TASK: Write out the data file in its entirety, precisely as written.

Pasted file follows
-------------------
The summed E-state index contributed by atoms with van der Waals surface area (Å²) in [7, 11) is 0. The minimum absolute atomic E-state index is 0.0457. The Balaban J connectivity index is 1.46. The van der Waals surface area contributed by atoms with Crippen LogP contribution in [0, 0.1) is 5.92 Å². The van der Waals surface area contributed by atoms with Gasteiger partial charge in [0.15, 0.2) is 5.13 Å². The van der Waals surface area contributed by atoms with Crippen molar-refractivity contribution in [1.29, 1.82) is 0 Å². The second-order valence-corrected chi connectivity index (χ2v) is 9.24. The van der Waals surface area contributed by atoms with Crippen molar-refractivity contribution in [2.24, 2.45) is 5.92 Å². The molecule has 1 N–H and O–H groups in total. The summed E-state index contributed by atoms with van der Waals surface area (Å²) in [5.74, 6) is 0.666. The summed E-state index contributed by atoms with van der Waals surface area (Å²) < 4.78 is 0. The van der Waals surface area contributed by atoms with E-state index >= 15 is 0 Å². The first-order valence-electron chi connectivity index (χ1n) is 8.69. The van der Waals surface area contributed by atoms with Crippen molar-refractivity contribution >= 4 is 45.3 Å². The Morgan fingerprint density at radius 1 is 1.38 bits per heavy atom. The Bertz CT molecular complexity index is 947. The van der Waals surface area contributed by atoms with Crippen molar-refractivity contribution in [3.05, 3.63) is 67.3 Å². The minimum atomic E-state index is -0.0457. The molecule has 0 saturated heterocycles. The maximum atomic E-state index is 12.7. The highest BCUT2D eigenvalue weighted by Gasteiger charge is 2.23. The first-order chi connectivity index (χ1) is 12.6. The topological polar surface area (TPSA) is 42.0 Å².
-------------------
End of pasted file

The summed E-state index contributed by atoms with van der Waals surface area (Å²) in [7, 11) is 0. The minimum absolute atomic E-state index is 0.0457. The Balaban J connectivity index is 1.46. The van der Waals surface area contributed by atoms with Crippen LogP contribution in [0, 0.1) is 5.92 Å². The van der Waals surface area contributed by atoms with Gasteiger partial charge in [0.15, 0.2) is 5.13 Å². The van der Waals surface area contributed by atoms with Crippen molar-refractivity contribution in [1.29, 1.82) is 0 Å². The second-order valence-corrected chi connectivity index (χ2v) is 9.24. The van der Waals surface area contributed by atoms with Crippen molar-refractivity contribution in [2.24, 2.45) is 5.92 Å². The molecule has 1 N–H and O–H groups in total. The summed E-state index contributed by atoms with van der Waals surface area (Å²) in [5.74, 6) is 0.666. The summed E-state index contributed by atoms with van der Waals surface area (Å²) < 4.78 is 0. The van der Waals surface area contributed by atoms with E-state index >= 15 is 0 Å². The first-order valence-electron chi connectivity index (χ1n) is 8.69. The van der Waals surface area contributed by atoms with Crippen molar-refractivity contribution >= 4 is 45.3 Å². The Morgan fingerprint density at radius 1 is 1.38 bits per heavy atom. The Bertz CT molecular complexity index is 947. The van der Waals surface area contributed by atoms with Crippen molar-refractivity contribution in [3.05, 3.63) is 67.3 Å². The minimum atomic E-state index is -0.0457. The molecule has 0 saturated heterocycles. The maximum atomic E-state index is 12.7. The highest BCUT2D eigenvalue weighted by Gasteiger charge is 2.23. The first-order chi connectivity index (χ1) is 12.6. The topological polar surface area (TPSA) is 42.0 Å².